Amsterdam the world-famous 17th century capital of Holland. Enjoy the historic buildings, beautiful museums and pleasant ambiance Go for a boat tour on the canals, stroll through Vondelpark, and go
shopping in the inner city. Go for a tour on the Pannenkoekenboot (Pancake Boat), enjoy a vegan snack or grab a quintessentially Dutch frikandel ‘from the wall’ at Febo.
Have you ever heard of Amsterdammers? This is Amsterdam’s newest national amusement park. Otherwise, go for a visit to Colonial Kracken (Amsterdam’s oldest public park) where fresh fruits and vegetables, locally grown plants and flowers can be observed at the fruit and vegetable market held in spring.
The Amsterdammers’ fresh local produce, meat, dairy products, baked goods, and fine wines, served in friendly Dutch cafes and restaurants, make a tour of the Amsterdammers’ markets a real treat.
The Market is situated along the tramway in the centre of the city, adjacent to the Keilpasse. Open all year round, it’s a great place to shop and offers the largest selection of shops in Amsterdam. The amsterdamer is the local Amsterdaler, a pastry that can be consists of fried, steamed or cooked. The nation’s Olympic champion in road cycling, Mark Cavendish was a big fan of the Amsterdammers’ market snack and he frequented the market when he was a child.
The tents and some vibrant fruit and vegetable stallsailed the market and much of the business activity takes place under the open sky. It’s a great place to buy good quality fresh produce, Junction’s famousardiis are available in a wide range of flavours, some good old fashioned ice cream and sheesha drinks available from all over the world and much more. Like the Amsterdammers’ market, the food prices are greatly discounted and the quality of eating and drinking establishments is excellent
Junction 3/4, Sunday Nasion; 7 days a week, 8 am till 10 pm
Junction 3 is Europe’s largest cultural centre, with many cultural and artistic venues, including the impressive Noordermarkt, Noorderplanken, North Sea Horse Hall and the stunning North Sea Cultures Museum.
Located at the water’s edge, the Waterlooplein is the city’s most festive square and the place to mingle with locals and tourists. There are many trendy bars and restaurants, as well as quirky boutiques and shops
Brouwerij ‘t Iijk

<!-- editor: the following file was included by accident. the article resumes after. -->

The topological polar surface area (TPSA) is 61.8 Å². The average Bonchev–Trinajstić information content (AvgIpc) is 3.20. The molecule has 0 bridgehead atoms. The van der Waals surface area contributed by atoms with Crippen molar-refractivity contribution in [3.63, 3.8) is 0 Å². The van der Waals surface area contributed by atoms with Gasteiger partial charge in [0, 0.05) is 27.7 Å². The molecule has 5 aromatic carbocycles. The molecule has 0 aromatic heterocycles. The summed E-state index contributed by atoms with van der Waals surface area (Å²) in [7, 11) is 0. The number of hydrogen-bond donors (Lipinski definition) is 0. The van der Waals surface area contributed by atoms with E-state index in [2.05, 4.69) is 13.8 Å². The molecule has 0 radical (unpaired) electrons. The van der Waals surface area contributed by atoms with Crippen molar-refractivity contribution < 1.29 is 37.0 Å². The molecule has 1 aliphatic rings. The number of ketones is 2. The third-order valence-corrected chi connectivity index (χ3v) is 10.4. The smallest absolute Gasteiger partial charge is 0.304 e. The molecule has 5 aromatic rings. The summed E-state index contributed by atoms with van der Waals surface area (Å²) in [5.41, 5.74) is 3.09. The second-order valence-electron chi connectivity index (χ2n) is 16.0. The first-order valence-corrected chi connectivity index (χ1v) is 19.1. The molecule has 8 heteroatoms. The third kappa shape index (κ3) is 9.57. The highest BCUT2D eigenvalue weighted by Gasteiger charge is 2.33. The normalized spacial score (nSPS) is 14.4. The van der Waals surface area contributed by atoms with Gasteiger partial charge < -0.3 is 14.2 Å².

Brouwerij ‘t Iijk is a pleasant, quiet place to stay, providing you with fresh flowers, a fruit orchard, or a bagel with fresh cream.
For years visitors to Amsterdam have beenued by artists and craftsmen proficient in the art of pottery. These shops are considered the finest in the country.
Les Decoradas are a series of clay and cotton factories clustered around the Central Station area. Although they are not cheap, you get a high quality pottery that will last a lifetime.
The long, narrow canal of the Amstel River in Amsterdam is thronged with boats – in July it is the world’s fair – and as the canal nears the end it is a good place to take a boat cruise, not just to see the sights but because you are safe on the water and can take pleasure in the ‘top-side’ pastime of water sports.
There are floating cafes and bars, one- or two-story houses and apartments with glass panels and each adds to the romantic ambience.
Benjellinghuseum (Golden History Museum)
The monuments of cultures and composres of the Dutch capital will remain the highlight of the second half of the 20th century.
After the first world war, the city had been reconstructed on a reconstructed canals and begun to develop again. Nowadays, Amsterdam is regarded as one of the most fashionable places in the world and it is listed in the Club de Cuisine as the place with the most impressive desserts
The most important museum in the Netherlands, the Rijksmuseum stays open from 1660 till 1600 and is considered as a national art gallery.
The most notable paintings displayed include those from Rembrandt, Vermeer, Hals, and Bakker. There is also a Burnsroom, with its permanent collection of western European paintings.
Besides these, fine examples of porcelain, silver, and golden jewelry as well as items of furniture are on display in the Department of Fine Arts.
One cannot leave Amsterdam without first visiting the Anne Frank House.
This has been long ago an issue of conversation and discussion.
To many people it has always seemed much like an academic question, and finally one can say that the answer is very much in your pocket.
The Museum Amsterdam is the second most important museum in the Netherlands, right after the Van Gogh Museum, and has collections of genuine Anne Frank belongings starting from the time she lived there at the end of the Second World War.